Sun Microsystems Inc. President Ed Zander said Tuesday his company’s acquisition of StarDivision, a supplier of open source productivity applications, is not about competing with Microsoft on the desktop.
“This is a network-economics play,” Zander said this morning at a New York press conference where Sun management unveiled its strategy for using StarOffice as the centerpiece of building a “services-driven network.”
“We’re seeing a second generation on the Internet,” Zander explained.” In 1995, it was about the network, in 1999, it’s about services.”
Not only will Sun (SUNW) offer the StarOffice suite of applications at no cost from its Web site and encourage PC manufacturers to offer StarOffice bundled on their computer systems, Sun also hopes to encourage a new generation of developers to create new appliations using the StarOffice open source code.
Whereas Office is only available for Windows and Macintosh computers, StarOffice will also run on several Unix variants including Linux and Sun’s Solaris.
Zander said that when developers succeed in creating commercial products with StarOffice code, “in some cases we will ask you to share revenues, and in some cases, such as government or commercial use, we will not.”
Sun officials maintained that StarOffice’s is capable of becoming the center of a network-centric applications platform because it is matches Microsoft Office on features, is capable of accessing all Microsoft Office file formats and is completely network aware. It has lined up a roster of partners, including Digex Inc., AT&T Corp. (T), EarthLink Network Inc. (ELNK), GTE Services Corp. (GTE) and Red Hat Inc. (RHAT), who plan to offer services supporting StarOffice for distributed applications.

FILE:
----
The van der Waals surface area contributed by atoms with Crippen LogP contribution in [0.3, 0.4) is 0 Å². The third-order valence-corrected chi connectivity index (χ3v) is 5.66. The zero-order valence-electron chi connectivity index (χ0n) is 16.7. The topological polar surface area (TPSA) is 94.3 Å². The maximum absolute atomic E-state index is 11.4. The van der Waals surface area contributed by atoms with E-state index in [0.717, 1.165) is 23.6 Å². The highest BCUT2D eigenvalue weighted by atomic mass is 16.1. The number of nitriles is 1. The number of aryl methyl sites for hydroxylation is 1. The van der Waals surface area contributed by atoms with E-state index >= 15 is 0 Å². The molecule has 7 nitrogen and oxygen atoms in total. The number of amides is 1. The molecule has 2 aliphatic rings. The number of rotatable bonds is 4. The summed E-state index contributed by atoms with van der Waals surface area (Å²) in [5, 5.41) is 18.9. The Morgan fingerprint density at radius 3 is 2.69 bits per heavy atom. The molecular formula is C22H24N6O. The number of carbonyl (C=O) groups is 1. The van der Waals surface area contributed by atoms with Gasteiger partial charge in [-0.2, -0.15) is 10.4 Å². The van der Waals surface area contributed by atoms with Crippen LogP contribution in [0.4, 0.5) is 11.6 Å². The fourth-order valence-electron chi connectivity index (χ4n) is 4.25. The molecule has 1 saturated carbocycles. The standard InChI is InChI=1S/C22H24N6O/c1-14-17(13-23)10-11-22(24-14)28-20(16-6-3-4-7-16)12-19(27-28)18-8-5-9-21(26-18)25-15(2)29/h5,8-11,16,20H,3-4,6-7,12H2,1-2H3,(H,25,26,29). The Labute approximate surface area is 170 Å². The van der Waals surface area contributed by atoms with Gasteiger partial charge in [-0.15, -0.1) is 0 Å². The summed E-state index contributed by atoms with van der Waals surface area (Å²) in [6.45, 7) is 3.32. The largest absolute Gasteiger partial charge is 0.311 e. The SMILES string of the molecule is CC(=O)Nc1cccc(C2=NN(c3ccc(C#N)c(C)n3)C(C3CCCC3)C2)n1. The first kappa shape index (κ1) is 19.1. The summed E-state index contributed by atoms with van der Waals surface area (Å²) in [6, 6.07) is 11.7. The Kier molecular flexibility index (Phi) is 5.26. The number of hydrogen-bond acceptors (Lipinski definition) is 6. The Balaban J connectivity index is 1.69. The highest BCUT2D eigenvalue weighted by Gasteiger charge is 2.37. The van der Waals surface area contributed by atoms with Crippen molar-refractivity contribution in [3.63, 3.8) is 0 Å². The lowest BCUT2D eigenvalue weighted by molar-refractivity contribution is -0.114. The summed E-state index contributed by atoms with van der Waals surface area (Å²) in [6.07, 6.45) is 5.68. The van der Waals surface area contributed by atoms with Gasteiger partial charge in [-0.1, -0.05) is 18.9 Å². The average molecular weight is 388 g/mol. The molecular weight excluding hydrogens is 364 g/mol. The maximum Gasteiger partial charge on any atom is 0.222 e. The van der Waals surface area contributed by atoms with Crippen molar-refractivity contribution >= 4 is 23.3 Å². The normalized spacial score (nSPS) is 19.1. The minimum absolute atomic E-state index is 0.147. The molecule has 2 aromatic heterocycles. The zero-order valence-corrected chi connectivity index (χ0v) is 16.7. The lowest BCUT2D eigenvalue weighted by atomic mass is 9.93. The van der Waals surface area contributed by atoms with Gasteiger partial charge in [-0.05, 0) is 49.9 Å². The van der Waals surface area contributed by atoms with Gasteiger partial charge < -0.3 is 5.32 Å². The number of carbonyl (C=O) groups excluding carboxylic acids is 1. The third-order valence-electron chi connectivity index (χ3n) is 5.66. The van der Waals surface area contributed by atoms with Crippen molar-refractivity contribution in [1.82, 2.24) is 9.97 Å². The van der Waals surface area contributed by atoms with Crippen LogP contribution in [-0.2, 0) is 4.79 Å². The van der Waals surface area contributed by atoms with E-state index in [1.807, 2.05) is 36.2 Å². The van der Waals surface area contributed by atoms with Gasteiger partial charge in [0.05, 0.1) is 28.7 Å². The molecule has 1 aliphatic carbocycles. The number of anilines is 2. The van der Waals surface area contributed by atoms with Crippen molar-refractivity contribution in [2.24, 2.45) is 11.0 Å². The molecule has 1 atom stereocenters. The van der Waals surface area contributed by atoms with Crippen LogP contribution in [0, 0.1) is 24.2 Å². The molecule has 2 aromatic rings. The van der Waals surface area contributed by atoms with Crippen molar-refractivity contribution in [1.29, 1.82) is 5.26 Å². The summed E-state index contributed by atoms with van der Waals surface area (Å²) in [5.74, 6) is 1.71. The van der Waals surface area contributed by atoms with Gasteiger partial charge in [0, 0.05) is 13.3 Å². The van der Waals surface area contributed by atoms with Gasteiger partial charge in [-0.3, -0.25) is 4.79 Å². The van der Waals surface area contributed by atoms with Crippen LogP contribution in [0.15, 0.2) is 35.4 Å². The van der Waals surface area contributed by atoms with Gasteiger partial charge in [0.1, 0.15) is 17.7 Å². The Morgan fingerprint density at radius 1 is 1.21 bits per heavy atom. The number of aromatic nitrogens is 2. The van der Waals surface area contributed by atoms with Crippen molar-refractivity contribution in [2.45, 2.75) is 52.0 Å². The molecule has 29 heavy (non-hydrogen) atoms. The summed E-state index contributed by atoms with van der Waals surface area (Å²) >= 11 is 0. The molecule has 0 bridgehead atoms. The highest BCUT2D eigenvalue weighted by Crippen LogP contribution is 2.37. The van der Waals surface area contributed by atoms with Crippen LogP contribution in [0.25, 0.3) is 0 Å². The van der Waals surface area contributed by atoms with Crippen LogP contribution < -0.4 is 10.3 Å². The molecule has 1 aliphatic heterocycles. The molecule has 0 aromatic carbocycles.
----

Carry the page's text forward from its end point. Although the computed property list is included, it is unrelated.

Zander acknowledged that Internet bandwidth is not yet sufficient to support the type of distributed computing he envisions but he said that with bandwidth “doubling every year” and new access technologies like DSL and cable access coming on line, Sun is preparing for a future he believes will be here within a few years.
Scott McNealy, Sun’s chief executive officer, downplayed the possibility that consumers may have privacy concerns about storing sensitive data files on remote computers.
“You don’t keep your money in a mattress, you put it in a bank and leave it with professionals. And that’s what you’re going to do with your personal data. You’re going to store it on the network where it can be managed by network professionals.”
Explaining why Sun was willing to give away a software product comparable to Microsoft Office, McNealy said, “This sells servers and that’s going to a wonderful end game for us.”